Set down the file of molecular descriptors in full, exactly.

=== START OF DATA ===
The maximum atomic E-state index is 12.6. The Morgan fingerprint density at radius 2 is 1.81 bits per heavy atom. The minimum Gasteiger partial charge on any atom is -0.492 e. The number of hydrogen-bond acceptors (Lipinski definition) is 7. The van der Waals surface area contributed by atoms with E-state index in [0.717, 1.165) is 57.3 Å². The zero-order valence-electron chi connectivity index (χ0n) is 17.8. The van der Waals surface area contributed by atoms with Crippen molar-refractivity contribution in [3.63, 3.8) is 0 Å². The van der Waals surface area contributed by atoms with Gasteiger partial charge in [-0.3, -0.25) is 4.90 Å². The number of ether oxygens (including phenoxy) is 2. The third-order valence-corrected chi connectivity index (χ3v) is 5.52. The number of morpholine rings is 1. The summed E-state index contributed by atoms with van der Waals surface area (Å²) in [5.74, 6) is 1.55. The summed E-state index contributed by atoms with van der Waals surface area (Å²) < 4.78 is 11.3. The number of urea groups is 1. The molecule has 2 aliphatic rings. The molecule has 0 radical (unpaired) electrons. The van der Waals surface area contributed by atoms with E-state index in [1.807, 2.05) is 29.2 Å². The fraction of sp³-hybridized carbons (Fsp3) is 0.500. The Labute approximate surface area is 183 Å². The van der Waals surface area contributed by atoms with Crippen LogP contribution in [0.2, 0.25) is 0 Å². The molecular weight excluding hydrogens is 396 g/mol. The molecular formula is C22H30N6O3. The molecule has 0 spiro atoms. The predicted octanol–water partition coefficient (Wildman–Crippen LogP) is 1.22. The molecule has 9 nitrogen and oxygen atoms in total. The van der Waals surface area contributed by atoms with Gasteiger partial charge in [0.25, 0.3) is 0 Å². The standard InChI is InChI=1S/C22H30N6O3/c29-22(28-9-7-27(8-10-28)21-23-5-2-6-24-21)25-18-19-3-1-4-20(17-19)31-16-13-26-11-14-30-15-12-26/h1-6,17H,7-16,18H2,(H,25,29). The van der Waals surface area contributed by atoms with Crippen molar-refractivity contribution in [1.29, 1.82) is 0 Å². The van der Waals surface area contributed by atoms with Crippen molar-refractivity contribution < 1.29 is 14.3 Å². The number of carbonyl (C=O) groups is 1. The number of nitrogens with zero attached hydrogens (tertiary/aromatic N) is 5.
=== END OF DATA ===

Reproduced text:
The maximum atomic E-state index is 12.6. The Morgan fingerprint density at radius 2 is 1.81 bits per heavy atom. The minimum Gasteiger partial charge on any atom is -0.492 e. The number of hydrogen-bond acceptors (Lipinski definition) is 7. The van der Waals surface area contributed by atoms with E-state index in [0.717, 1.165) is 57.3 Å². The zero-order valence-electron chi connectivity index (χ0n) is 17.8. The van der Waals surface area contributed by atoms with Crippen molar-refractivity contribution in [3.63, 3.8) is 0 Å². The van der Waals surface area contributed by atoms with Gasteiger partial charge in [-0.3, -0.25) is 4.90 Å². The number of ether oxygens (including phenoxy) is 2. The third-order valence-corrected chi connectivity index (χ3v) is 5.52. The number of morpholine rings is 1. The summed E-state index contributed by atoms with van der Waals surface area (Å²) in [5.74, 6) is 1.55. The summed E-state index contributed by atoms with van der Waals surface area (Å²) < 4.78 is 11.3. The number of urea groups is 1. The molecule has 2 aliphatic rings. The molecule has 0 radical (unpaired) electrons. The van der Waals surface area contributed by atoms with E-state index in [1.807, 2.05) is 29.2 Å². The fraction of sp³-hybridized carbons (Fsp3) is 0.500. The Labute approximate surface area is 183 Å². The van der Waals surface area contributed by atoms with Crippen LogP contribution in [0.2, 0.25) is 0 Å². The molecular weight excluding hydrogens is 396 g/mol. The molecular formula is C22H30N6O3. The molecule has 0 spiro atoms. The predicted octanol–water partition coefficient (Wildman–Crippen LogP) is 1.22. The molecule has 9 nitrogen and oxygen atoms in total. The van der Waals surface area contributed by atoms with Gasteiger partial charge in [0.25, 0.3) is 0 Å². The standard InChI is InChI=1S/C22H30N6O3/c29-22(28-9-7-27(8-10-28)21-23-5-2-6-24-21)25-18-19-3-1-4-20(17-19)31-16-13-26-11-14-30-15-12-26/h1-6,17H,7-16,18H2,(H,25,29). The van der Waals surface area contributed by atoms with Crippen molar-refractivity contribution in [1.29, 1.82) is 0 Å². The van der Waals surface area contributed by atoms with Crippen molar-refractivity contribution < 1.29 is 14.3 Å². The number of carbonyl (C=O) groups is 1. The number of nitrogens with zero attached hydrogens (tertiary/aromatic N) is 5.